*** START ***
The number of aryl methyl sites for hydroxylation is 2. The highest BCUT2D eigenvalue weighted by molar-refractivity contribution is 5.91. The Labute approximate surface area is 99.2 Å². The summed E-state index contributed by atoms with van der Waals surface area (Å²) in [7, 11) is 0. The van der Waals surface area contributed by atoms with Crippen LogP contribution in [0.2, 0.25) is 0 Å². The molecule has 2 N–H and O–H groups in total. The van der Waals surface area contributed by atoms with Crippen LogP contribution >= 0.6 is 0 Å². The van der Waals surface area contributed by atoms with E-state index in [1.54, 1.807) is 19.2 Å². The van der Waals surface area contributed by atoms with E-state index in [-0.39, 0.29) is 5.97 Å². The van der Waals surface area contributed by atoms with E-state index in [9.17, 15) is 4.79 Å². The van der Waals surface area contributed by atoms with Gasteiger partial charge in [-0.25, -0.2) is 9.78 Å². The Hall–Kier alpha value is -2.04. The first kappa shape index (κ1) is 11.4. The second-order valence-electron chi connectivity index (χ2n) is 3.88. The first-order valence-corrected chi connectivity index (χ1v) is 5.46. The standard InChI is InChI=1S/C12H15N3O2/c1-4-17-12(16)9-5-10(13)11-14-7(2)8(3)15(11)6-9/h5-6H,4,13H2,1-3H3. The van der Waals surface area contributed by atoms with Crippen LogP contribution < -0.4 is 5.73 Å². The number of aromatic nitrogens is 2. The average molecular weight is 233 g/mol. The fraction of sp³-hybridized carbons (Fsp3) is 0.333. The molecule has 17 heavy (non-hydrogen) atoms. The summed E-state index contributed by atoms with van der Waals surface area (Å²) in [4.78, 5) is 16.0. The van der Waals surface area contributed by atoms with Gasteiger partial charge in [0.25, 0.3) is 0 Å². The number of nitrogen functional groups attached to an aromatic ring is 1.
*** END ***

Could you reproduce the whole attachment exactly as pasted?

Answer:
The number of aryl methyl sites for hydroxylation is 2. The highest BCUT2D eigenvalue weighted by molar-refractivity contribution is 5.91. The Labute approximate surface area is 99.2 Å². The summed E-state index contributed by atoms with van der Waals surface area (Å²) in [7, 11) is 0. The van der Waals surface area contributed by atoms with Crippen LogP contribution in [0.2, 0.25) is 0 Å². The molecule has 2 N–H and O–H groups in total. The van der Waals surface area contributed by atoms with Crippen LogP contribution >= 0.6 is 0 Å². The van der Waals surface area contributed by atoms with E-state index in [1.54, 1.807) is 19.2 Å². The van der Waals surface area contributed by atoms with E-state index in [-0.39, 0.29) is 5.97 Å². The van der Waals surface area contributed by atoms with E-state index in [9.17, 15) is 4.79 Å². The van der Waals surface area contributed by atoms with Gasteiger partial charge in [-0.25, -0.2) is 9.78 Å². The Hall–Kier alpha value is -2.04. The first kappa shape index (κ1) is 11.4. The second-order valence-electron chi connectivity index (χ2n) is 3.88. The first-order valence-corrected chi connectivity index (χ1v) is 5.46. The standard InChI is InChI=1S/C12H15N3O2/c1-4-17-12(16)9-5-10(13)11-14-7(2)8(3)15(11)6-9/h5-6H,4,13H2,1-3H3. The van der Waals surface area contributed by atoms with Crippen LogP contribution < -0.4 is 5.73 Å². The number of aromatic nitrogens is 2. The average molecular weight is 233 g/mol. The fraction of sp³-hybridized carbons (Fsp3) is 0.333. The molecule has 17 heavy (non-hydrogen) atoms. The summed E-state index contributed by atoms with van der Waals surface area (Å²) in [4.78, 5) is 16.0. The van der Waals surface area contributed by atoms with Gasteiger partial charge in [0.25, 0.3) is 0 Å². The number of nitrogen functional groups attached to an aromatic ring is 1.